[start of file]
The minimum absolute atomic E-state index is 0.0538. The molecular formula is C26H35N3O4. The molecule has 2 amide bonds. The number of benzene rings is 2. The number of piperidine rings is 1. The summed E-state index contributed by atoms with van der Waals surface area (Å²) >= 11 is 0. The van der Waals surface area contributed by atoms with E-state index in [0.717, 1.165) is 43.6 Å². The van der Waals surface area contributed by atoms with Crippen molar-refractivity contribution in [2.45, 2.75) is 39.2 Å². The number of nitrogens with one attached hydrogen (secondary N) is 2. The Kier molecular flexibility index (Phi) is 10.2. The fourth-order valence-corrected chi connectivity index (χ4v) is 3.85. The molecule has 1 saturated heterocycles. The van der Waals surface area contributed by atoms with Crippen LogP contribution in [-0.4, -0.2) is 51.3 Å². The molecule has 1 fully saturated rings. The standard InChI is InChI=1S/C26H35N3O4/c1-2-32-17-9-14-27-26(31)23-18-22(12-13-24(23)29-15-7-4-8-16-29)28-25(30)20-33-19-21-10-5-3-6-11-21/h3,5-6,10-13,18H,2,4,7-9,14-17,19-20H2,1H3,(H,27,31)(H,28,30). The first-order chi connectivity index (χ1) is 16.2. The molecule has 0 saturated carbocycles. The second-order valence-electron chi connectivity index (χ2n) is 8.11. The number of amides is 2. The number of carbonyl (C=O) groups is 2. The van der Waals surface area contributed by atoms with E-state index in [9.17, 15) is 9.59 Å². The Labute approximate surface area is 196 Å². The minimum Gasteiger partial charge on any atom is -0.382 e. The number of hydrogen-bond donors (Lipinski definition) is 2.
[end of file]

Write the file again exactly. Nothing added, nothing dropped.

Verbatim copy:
The minimum absolute atomic E-state index is 0.0538. The molecular formula is C26H35N3O4. The molecule has 2 amide bonds. The number of benzene rings is 2. The number of piperidine rings is 1. The summed E-state index contributed by atoms with van der Waals surface area (Å²) >= 11 is 0. The van der Waals surface area contributed by atoms with E-state index in [0.717, 1.165) is 43.6 Å². The van der Waals surface area contributed by atoms with Crippen molar-refractivity contribution in [2.45, 2.75) is 39.2 Å². The number of nitrogens with one attached hydrogen (secondary N) is 2. The Kier molecular flexibility index (Phi) is 10.2. The fourth-order valence-corrected chi connectivity index (χ4v) is 3.85. The molecule has 1 saturated heterocycles. The van der Waals surface area contributed by atoms with Crippen LogP contribution in [-0.4, -0.2) is 51.3 Å². The molecule has 1 fully saturated rings. The standard InChI is InChI=1S/C26H35N3O4/c1-2-32-17-9-14-27-26(31)23-18-22(12-13-24(23)29-15-7-4-8-16-29)28-25(30)20-33-19-21-10-5-3-6-11-21/h3,5-6,10-13,18H,2,4,7-9,14-17,19-20H2,1H3,(H,27,31)(H,28,30). The first-order chi connectivity index (χ1) is 16.2. The molecule has 0 saturated carbocycles. The second-order valence-electron chi connectivity index (χ2n) is 8.11. The number of amides is 2. The number of carbonyl (C=O) groups is 2. The van der Waals surface area contributed by atoms with E-state index in [9.17, 15) is 9.59 Å². The Labute approximate surface area is 196 Å². The minimum Gasteiger partial charge on any atom is -0.382 e. The number of hydrogen-bond donors (Lipinski definition) is 2.